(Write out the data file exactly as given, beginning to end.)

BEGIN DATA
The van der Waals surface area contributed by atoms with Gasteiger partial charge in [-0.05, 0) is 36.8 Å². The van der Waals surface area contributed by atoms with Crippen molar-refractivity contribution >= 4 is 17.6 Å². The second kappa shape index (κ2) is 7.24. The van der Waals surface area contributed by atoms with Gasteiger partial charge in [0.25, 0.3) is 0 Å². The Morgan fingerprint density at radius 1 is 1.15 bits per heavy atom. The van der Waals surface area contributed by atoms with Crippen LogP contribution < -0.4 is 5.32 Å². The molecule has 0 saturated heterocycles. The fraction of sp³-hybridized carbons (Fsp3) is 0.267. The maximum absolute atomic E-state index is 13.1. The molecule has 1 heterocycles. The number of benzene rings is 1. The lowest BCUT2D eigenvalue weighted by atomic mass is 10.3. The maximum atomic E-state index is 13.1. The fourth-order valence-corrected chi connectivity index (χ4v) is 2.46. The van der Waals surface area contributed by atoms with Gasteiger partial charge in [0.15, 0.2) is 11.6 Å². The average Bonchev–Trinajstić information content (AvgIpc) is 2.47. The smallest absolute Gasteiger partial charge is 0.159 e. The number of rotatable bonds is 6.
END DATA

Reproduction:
The van der Waals surface area contributed by atoms with Gasteiger partial charge in [-0.05, 0) is 36.8 Å². The van der Waals surface area contributed by atoms with Crippen molar-refractivity contribution >= 4 is 17.6 Å². The second kappa shape index (κ2) is 7.24. The van der Waals surface area contributed by atoms with Gasteiger partial charge in [0.25, 0.3) is 0 Å². The Morgan fingerprint density at radius 1 is 1.15 bits per heavy atom. The van der Waals surface area contributed by atoms with Crippen LogP contribution < -0.4 is 5.32 Å². The molecule has 0 saturated heterocycles. The fraction of sp³-hybridized carbons (Fsp3) is 0.267. The maximum absolute atomic E-state index is 13.1. The molecule has 1 heterocycles. The number of benzene rings is 1. The lowest BCUT2D eigenvalue weighted by atomic mass is 10.3. The maximum atomic E-state index is 13.1. The fourth-order valence-corrected chi connectivity index (χ4v) is 2.46. The van der Waals surface area contributed by atoms with Gasteiger partial charge in [0.15, 0.2) is 11.6 Å². The average Bonchev–Trinajstić information content (AvgIpc) is 2.47. The smallest absolute Gasteiger partial charge is 0.159 e. The number of rotatable bonds is 6.